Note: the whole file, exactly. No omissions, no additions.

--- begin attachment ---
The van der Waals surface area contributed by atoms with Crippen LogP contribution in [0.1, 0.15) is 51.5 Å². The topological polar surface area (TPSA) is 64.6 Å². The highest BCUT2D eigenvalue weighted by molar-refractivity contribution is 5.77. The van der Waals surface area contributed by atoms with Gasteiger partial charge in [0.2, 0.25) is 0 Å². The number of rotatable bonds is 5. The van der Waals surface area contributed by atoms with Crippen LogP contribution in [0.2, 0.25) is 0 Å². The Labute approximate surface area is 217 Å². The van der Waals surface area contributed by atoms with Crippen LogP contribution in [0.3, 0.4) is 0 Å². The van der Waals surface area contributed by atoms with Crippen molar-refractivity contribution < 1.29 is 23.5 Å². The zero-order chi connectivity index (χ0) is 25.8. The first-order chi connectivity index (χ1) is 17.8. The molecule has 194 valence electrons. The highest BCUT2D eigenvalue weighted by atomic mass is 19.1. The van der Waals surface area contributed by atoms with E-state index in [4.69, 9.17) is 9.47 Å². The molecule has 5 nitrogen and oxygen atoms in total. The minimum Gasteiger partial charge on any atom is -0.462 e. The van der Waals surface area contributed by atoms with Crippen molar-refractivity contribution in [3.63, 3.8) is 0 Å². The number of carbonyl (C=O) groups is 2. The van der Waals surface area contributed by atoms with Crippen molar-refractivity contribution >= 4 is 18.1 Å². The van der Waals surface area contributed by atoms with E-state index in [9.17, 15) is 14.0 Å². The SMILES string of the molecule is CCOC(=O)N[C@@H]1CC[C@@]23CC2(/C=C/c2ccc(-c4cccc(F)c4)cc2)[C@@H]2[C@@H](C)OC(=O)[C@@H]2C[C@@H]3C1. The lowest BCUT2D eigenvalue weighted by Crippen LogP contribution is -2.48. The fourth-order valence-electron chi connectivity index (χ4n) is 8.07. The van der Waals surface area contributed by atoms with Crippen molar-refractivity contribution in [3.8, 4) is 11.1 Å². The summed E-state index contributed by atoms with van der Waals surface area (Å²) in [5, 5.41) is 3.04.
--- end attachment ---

The van der Waals surface area contributed by atoms with Crippen LogP contribution in [0.1, 0.15) is 51.5 Å². The topological polar surface area (TPSA) is 64.6 Å². The highest BCUT2D eigenvalue weighted by molar-refractivity contribution is 5.77. The van der Waals surface area contributed by atoms with Gasteiger partial charge in [0.2, 0.25) is 0 Å². The number of rotatable bonds is 5. The van der Waals surface area contributed by atoms with Crippen LogP contribution in [0.2, 0.25) is 0 Å². The Labute approximate surface area is 217 Å². The van der Waals surface area contributed by atoms with Crippen LogP contribution in [0.3, 0.4) is 0 Å². The van der Waals surface area contributed by atoms with Crippen molar-refractivity contribution < 1.29 is 23.5 Å². The zero-order chi connectivity index (χ0) is 25.8. The first-order chi connectivity index (χ1) is 17.8. The molecule has 194 valence electrons. The highest BCUT2D eigenvalue weighted by atomic mass is 19.1. The van der Waals surface area contributed by atoms with E-state index in [4.69, 9.17) is 9.47 Å². The molecule has 5 nitrogen and oxygen atoms in total. The minimum Gasteiger partial charge on any atom is -0.462 e. The van der Waals surface area contributed by atoms with Crippen molar-refractivity contribution in [3.63, 3.8) is 0 Å². The number of carbonyl (C=O) groups is 2. The van der Waals surface area contributed by atoms with Crippen molar-refractivity contribution >= 4 is 18.1 Å². The van der Waals surface area contributed by atoms with E-state index in [9.17, 15) is 14.0 Å². The SMILES string of the molecule is CCOC(=O)N[C@@H]1CC[C@@]23CC2(/C=C/c2ccc(-c4cccc(F)c4)cc2)[C@@H]2[C@@H](C)OC(=O)[C@@H]2C[C@@H]3C1. The lowest BCUT2D eigenvalue weighted by Crippen LogP contribution is -2.48. The fourth-order valence-electron chi connectivity index (χ4n) is 8.07. The van der Waals surface area contributed by atoms with Crippen molar-refractivity contribution in [3.8, 4) is 11.1 Å². The summed E-state index contributed by atoms with van der Waals surface area (Å²) in [5, 5.41) is 3.04.